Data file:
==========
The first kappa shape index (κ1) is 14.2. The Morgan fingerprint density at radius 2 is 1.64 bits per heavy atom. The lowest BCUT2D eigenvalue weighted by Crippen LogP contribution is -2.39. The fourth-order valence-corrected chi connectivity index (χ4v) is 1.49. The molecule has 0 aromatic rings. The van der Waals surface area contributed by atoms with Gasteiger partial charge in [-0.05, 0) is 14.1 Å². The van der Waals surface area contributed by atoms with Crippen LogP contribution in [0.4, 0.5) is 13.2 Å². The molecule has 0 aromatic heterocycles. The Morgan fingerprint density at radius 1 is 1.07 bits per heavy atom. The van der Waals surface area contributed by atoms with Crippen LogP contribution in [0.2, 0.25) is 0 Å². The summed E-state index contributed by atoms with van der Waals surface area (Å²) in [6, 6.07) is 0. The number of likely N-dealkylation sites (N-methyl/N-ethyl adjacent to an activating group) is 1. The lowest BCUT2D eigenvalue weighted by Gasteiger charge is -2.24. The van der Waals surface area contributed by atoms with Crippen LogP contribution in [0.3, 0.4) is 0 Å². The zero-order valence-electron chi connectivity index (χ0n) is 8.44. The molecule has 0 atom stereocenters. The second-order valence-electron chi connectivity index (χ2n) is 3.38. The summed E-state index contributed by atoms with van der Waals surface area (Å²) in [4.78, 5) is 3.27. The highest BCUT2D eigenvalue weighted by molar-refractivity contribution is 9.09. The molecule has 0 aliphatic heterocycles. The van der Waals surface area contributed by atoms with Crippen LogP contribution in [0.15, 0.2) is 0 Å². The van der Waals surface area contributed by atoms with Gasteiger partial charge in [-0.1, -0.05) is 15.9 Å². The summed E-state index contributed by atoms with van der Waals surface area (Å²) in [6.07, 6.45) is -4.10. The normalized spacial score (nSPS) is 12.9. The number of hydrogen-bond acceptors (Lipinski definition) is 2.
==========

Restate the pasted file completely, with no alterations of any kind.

The first kappa shape index (κ1) is 14.2. The Morgan fingerprint density at radius 2 is 1.64 bits per heavy atom. The lowest BCUT2D eigenvalue weighted by Crippen LogP contribution is -2.39. The fourth-order valence-corrected chi connectivity index (χ4v) is 1.49. The molecule has 0 aromatic rings. The van der Waals surface area contributed by atoms with Gasteiger partial charge in [-0.05, 0) is 14.1 Å². The van der Waals surface area contributed by atoms with Crippen LogP contribution in [0.4, 0.5) is 13.2 Å². The molecule has 0 aromatic heterocycles. The Morgan fingerprint density at radius 1 is 1.07 bits per heavy atom. The van der Waals surface area contributed by atoms with Crippen LogP contribution in [0.2, 0.25) is 0 Å². The summed E-state index contributed by atoms with van der Waals surface area (Å²) in [6, 6.07) is 0. The number of likely N-dealkylation sites (N-methyl/N-ethyl adjacent to an activating group) is 1. The lowest BCUT2D eigenvalue weighted by Gasteiger charge is -2.24. The van der Waals surface area contributed by atoms with Crippen LogP contribution in [0.3, 0.4) is 0 Å². The zero-order valence-electron chi connectivity index (χ0n) is 8.44. The molecule has 0 atom stereocenters. The second-order valence-electron chi connectivity index (χ2n) is 3.38. The summed E-state index contributed by atoms with van der Waals surface area (Å²) in [4.78, 5) is 3.27. The highest BCUT2D eigenvalue weighted by molar-refractivity contribution is 9.09. The molecule has 0 aliphatic heterocycles. The van der Waals surface area contributed by atoms with Crippen LogP contribution in [0.15, 0.2) is 0 Å². The van der Waals surface area contributed by atoms with Gasteiger partial charge in [-0.1, -0.05) is 15.9 Å². The summed E-state index contributed by atoms with van der Waals surface area (Å²) in [6.07, 6.45) is -4.10. The normalized spacial score (nSPS) is 12.9. The number of hydrogen-bond acceptors (Lipinski definition) is 2.